The mechanistic approach to art and culture and the idée fixe that nothing must express itself outside of the channels of the State have stultified the cultural and artistic expression of the Russian people. In poetry and literature, in drama, painting, and music not a single epic of the Revolution has been produced during five years. This is the more remarkable when one bears in mind how rich Russia was in works of art and how close her writers and poets were to the soul of the Russian people. Yet in the greatest upheaval in the world’s history no one has come forward with pen or brush or lyre to give artistic expression to the miracle or to set to music the storm that carried the Russian people forward. Works of art, like new-born man, come in pain and travail. Verily the five years of Revolution should have proved very rich spiritually and creatively. For in those years the soul of Russia has gone through a thousand crucifixions. Yet in this regard Russia was never before so poor and desolate.
(p. 225) I have said that nothing outstanding has been created in Russia. To be exact, I must except the great revolutionary poem, “Twelve,” by Alexander Blok. But even that gifted genius, deeply inspired by the Revolution, and imbued with the fire that had come to purify all life, soon ceased to create. His experience with the Tcheka (he was arrested in 1919), the terrorism all about him, the senseless waste of life and energy, the suffering and hopelessness of it all depressed his spirit and broke his health. Soon Alexander Blok was no more.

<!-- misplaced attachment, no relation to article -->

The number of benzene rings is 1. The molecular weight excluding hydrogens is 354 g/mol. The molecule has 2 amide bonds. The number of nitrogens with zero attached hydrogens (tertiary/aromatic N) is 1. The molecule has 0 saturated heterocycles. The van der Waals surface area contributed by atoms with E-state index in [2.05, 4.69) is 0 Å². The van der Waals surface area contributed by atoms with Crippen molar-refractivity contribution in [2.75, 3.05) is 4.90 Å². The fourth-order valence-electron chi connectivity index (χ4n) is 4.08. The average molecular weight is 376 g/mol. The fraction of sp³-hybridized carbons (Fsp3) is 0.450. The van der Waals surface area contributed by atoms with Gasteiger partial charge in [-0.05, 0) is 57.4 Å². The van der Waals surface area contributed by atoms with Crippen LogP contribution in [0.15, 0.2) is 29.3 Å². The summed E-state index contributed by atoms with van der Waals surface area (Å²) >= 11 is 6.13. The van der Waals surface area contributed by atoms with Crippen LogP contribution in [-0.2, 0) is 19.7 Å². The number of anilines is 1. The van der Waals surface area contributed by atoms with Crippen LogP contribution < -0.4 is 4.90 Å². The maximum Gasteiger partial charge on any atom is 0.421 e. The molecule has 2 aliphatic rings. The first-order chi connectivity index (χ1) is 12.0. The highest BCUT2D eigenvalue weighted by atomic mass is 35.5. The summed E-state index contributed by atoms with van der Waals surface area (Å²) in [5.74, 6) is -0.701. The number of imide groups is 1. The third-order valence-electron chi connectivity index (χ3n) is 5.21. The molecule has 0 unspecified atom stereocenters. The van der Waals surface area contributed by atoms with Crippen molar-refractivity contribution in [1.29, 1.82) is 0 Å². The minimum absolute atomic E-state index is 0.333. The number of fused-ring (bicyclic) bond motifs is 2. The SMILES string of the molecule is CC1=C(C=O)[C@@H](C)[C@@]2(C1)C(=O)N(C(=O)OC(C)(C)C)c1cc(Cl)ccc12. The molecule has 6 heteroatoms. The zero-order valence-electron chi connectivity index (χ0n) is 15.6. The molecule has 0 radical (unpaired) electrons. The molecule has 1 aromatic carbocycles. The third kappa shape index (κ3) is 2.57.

Even a Blok could not create with an iron band compressing his brain-the iron band of Bolshevik distrust, persecution, and censorship. How far-reaching the latter was I realized from a document the Museum Expedition had discovered in Vologda. It was a “very confidential, secret” order issued in 1920 and signed by Ulyanova, the sister of Lenin and chief of the Central Educational Department. It directed the libraries throughout Russia to “eliminate all non-Communist literature, except the Bible, the Koran, and the classics including even Communistic writings dealing with problems which were being “solved in a different way” by the existing régime. The condemned literature was to be sent to paper mills “because of the scarcity of paper.”